Here are a few dos and don’ts to share with your senior loved ones as we head into the heart of summer.
DO: Stay hydrated
As we age, the body doesn’t adjust to fluctuations in heat and humidity as easily. Some medications commonly prescribed to seniors, such as those for heart disease or chronic obstructive pulmonary disease, also contribute to dehydration.
Remind your older family members how essential it is to drink water and consume foods with a high water content. Unless your senior’s physician has restricted fluid intake, the general guideline is to drink eight glasses of water each day.
DON’T: Skimp on sunscreen
Most older adults grew up not wearing sunscreen. Faithfully using it can be a tough habit to adopt. However, since skin cancer is the fastest growing—but most preventable—type of cancer, applying sunscreen is vital. That includes knowing how much to apply and how often.
Encourage your family member to purchase sunscreen with an SPF of 30 to 50, and follow the directions on the bottle. Experts say to use a shot glass as a frame of reference for how much sunscreen to apply at a time. Most need to be reapplied every four to six hours, more often if you are swimming or sweating.
DO: Monitor pollen count
Summer increases the number of airborne pollens and allergens. Oddly, seniors who were never allergy sufferers in their younger days may develop allergies in their retirement years. Older adults who have allergies combined with an underlying respiratory issue might be at risk for a flare of their disease.
Monitoring the pollen count and planning outdoor activities around good and bad days can help. You or your aging family member can sign up for pollen alerts from a local news station’s weather center or on national sites like The Weather Channel.
DON’T: Forget the bug spray
Summer is also the season when pests like mosquitos and ticks make their return. Unfortunately, some insects can be more than just a seasonal annoyance. They can also be carriers of serious illnesses, such as Lyme disease and West Nile virus. Seniors can lower their risk by purchasing and applying bug spray any time they will be outdoors.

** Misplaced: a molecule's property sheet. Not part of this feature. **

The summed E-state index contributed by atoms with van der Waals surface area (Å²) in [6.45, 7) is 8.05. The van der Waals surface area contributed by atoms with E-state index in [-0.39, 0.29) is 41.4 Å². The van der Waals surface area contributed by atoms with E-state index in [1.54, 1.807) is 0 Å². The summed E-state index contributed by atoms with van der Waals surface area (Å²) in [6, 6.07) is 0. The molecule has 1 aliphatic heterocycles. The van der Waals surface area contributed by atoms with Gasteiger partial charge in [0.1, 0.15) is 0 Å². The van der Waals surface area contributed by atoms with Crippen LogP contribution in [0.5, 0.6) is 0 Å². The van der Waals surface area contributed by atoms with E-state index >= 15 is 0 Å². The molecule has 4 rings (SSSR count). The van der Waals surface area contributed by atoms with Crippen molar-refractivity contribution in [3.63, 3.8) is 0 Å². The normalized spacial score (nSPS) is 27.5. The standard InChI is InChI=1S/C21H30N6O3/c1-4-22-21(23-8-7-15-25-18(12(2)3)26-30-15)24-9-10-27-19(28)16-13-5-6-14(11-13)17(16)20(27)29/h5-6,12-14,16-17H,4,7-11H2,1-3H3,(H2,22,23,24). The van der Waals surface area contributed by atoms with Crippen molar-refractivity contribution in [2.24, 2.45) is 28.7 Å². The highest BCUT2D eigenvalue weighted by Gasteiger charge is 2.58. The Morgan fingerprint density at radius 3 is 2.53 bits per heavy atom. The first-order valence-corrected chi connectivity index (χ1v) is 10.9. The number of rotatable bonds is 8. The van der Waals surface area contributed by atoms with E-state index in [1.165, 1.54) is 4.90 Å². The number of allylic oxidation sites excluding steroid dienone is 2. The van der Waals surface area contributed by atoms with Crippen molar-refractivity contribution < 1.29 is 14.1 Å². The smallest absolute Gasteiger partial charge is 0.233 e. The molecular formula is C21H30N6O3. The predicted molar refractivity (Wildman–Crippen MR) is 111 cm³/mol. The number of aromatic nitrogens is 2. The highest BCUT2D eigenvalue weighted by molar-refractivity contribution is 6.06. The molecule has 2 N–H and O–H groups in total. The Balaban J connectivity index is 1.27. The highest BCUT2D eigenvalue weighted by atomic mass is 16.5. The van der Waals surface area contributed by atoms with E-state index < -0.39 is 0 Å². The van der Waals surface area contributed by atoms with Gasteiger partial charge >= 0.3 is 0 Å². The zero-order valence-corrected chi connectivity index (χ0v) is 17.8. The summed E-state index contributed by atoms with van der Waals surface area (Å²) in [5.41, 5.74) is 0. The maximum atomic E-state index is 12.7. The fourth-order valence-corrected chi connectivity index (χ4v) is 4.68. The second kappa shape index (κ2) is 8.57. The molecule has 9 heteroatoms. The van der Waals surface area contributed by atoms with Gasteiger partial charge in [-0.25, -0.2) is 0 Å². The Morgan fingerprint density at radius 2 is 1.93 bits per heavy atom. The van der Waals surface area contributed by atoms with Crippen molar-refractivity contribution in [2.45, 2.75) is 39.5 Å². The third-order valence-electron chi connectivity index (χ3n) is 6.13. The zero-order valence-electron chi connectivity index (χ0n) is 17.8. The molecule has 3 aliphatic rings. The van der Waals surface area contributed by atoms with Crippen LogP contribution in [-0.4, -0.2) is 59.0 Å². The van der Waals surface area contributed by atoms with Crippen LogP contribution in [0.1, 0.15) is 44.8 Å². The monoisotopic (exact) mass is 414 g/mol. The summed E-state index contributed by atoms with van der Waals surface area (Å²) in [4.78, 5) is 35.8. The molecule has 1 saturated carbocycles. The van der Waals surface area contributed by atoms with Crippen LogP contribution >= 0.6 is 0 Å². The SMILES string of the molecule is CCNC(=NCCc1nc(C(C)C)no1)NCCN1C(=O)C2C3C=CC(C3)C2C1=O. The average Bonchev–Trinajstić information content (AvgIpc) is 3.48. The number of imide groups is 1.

For those concerned about the chemicals found in bug spray, consider organic alternatives. Do ‘Natural’ Insect Repellents Work? shares results of testing done by Consumer Reports on the topic. You can also add a layer of protection by wearing lightweight long pants and tops with long sleeves.
Frequent tick checks are essential. Encourage your senior loved one to look through their clothing, hair, and skin while outdoors and after coming back inside.
DO: Protect your eyes
Sunglasses do more than make a fashion statement. They are essential for protecting the eyes. A pair of quality sunglasses blocks the sun’s harmful rays. That can help you avoid cataracts and cancerous growths. Finding the right pair is the key.
These tips from the American Academy of Ophthalmology will help you find sunglasses that offer good protection. If you wear contacts or glasses, talk with your ophthalmologist about prescription sunglasses.
DO: Learn the warning signs of heat illness
Another important summer safety measure is learning to recognize the warning signs of common heat illnesses. While some symptoms are obvious, others aren’t. Agitation and confusion can be early signs of heat exhaustion or sun poisoning but might be mistaken for something else.
DO: Consider an emergency medical alert system
Finally, consider investing in a mobile monitoring medical alert system. Your aging family member will have the freedom to go where they choose, but still be able to summon help if needed. Call (844) 203-5617 for more information!